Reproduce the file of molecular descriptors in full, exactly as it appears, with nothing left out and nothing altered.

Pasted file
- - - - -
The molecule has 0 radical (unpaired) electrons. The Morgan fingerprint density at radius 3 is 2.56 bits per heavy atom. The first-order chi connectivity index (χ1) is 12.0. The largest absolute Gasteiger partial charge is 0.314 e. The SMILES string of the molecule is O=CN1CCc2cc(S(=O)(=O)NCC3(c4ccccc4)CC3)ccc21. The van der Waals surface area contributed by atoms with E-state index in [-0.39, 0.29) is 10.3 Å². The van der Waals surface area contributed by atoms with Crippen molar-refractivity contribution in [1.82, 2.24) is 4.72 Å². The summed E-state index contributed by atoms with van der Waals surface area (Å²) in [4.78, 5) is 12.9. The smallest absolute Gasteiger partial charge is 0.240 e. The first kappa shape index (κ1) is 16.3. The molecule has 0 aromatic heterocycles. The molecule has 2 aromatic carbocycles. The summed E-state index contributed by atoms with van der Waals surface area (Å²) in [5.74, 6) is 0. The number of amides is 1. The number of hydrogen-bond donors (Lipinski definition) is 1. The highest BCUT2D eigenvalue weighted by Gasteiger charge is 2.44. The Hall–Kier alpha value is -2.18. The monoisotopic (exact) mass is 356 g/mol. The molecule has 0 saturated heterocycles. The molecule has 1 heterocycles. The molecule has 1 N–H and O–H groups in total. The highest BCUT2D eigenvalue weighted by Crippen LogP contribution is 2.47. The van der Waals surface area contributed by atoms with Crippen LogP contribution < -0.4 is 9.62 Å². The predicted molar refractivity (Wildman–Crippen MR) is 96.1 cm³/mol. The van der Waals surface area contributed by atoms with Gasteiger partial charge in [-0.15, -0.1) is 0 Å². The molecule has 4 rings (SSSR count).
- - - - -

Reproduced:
The molecule has 0 radical (unpaired) electrons. The Morgan fingerprint density at radius 3 is 2.56 bits per heavy atom. The first-order chi connectivity index (χ1) is 12.0. The largest absolute Gasteiger partial charge is 0.314 e. The SMILES string of the molecule is O=CN1CCc2cc(S(=O)(=O)NCC3(c4ccccc4)CC3)ccc21. The van der Waals surface area contributed by atoms with E-state index in [-0.39, 0.29) is 10.3 Å². The van der Waals surface area contributed by atoms with Crippen molar-refractivity contribution in [1.82, 2.24) is 4.72 Å². The summed E-state index contributed by atoms with van der Waals surface area (Å²) in [4.78, 5) is 12.9. The smallest absolute Gasteiger partial charge is 0.240 e. The first kappa shape index (κ1) is 16.3. The molecule has 0 aromatic heterocycles. The molecule has 2 aromatic carbocycles. The summed E-state index contributed by atoms with van der Waals surface area (Å²) in [5.74, 6) is 0. The number of amides is 1. The number of hydrogen-bond donors (Lipinski definition) is 1. The highest BCUT2D eigenvalue weighted by Gasteiger charge is 2.44. The Hall–Kier alpha value is -2.18. The monoisotopic (exact) mass is 356 g/mol. The molecule has 0 saturated heterocycles. The molecule has 1 heterocycles. The molecule has 1 N–H and O–H groups in total. The highest BCUT2D eigenvalue weighted by Crippen LogP contribution is 2.47. The van der Waals surface area contributed by atoms with Crippen LogP contribution < -0.4 is 9.62 Å². The predicted molar refractivity (Wildman–Crippen MR) is 96.1 cm³/mol. The van der Waals surface area contributed by atoms with Gasteiger partial charge in [-0.15, -0.1) is 0 Å². The molecule has 4 rings (SSSR count).